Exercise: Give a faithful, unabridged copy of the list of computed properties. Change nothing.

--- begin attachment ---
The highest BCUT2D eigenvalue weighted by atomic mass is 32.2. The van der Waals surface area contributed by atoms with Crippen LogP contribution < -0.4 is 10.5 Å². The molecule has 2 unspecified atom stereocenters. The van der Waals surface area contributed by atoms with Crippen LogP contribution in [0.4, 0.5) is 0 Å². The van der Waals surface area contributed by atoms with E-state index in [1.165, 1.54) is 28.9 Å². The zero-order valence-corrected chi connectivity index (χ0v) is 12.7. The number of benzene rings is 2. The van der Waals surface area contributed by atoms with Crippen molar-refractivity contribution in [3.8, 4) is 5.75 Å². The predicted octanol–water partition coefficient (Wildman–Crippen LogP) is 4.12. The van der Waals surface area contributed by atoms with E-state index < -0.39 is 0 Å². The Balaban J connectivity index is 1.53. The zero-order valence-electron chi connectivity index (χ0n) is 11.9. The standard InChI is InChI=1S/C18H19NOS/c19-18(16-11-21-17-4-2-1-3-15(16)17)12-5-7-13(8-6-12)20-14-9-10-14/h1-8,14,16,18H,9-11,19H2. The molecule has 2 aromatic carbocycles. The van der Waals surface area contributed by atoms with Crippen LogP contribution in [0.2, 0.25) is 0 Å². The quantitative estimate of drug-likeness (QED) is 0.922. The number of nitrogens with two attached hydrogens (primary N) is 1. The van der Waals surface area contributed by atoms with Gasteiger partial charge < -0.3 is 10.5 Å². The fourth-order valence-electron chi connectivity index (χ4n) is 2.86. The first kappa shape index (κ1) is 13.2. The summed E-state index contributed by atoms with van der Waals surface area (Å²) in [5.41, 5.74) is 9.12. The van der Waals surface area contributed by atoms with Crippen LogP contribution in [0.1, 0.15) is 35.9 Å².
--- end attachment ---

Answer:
The highest BCUT2D eigenvalue weighted by atomic mass is 32.2. The van der Waals surface area contributed by atoms with Crippen LogP contribution < -0.4 is 10.5 Å². The molecule has 2 unspecified atom stereocenters. The van der Waals surface area contributed by atoms with Crippen LogP contribution in [0.4, 0.5) is 0 Å². The van der Waals surface area contributed by atoms with E-state index in [1.165, 1.54) is 28.9 Å². The zero-order valence-corrected chi connectivity index (χ0v) is 12.7. The number of benzene rings is 2. The van der Waals surface area contributed by atoms with Crippen molar-refractivity contribution in [3.8, 4) is 5.75 Å². The predicted octanol–water partition coefficient (Wildman–Crippen LogP) is 4.12. The van der Waals surface area contributed by atoms with E-state index < -0.39 is 0 Å². The Balaban J connectivity index is 1.53. The zero-order valence-electron chi connectivity index (χ0n) is 11.9. The standard InChI is InChI=1S/C18H19NOS/c19-18(16-11-21-17-4-2-1-3-15(16)17)12-5-7-13(8-6-12)20-14-9-10-14/h1-8,14,16,18H,9-11,19H2. The molecule has 2 aromatic carbocycles. The van der Waals surface area contributed by atoms with Crippen LogP contribution in [0.2, 0.25) is 0 Å². The quantitative estimate of drug-likeness (QED) is 0.922. The number of nitrogens with two attached hydrogens (primary N) is 1. The van der Waals surface area contributed by atoms with Gasteiger partial charge < -0.3 is 10.5 Å². The fourth-order valence-electron chi connectivity index (χ4n) is 2.86. The first kappa shape index (κ1) is 13.2. The summed E-state index contributed by atoms with van der Waals surface area (Å²) in [5.41, 5.74) is 9.12. The van der Waals surface area contributed by atoms with Crippen LogP contribution in [0.1, 0.15) is 35.9 Å².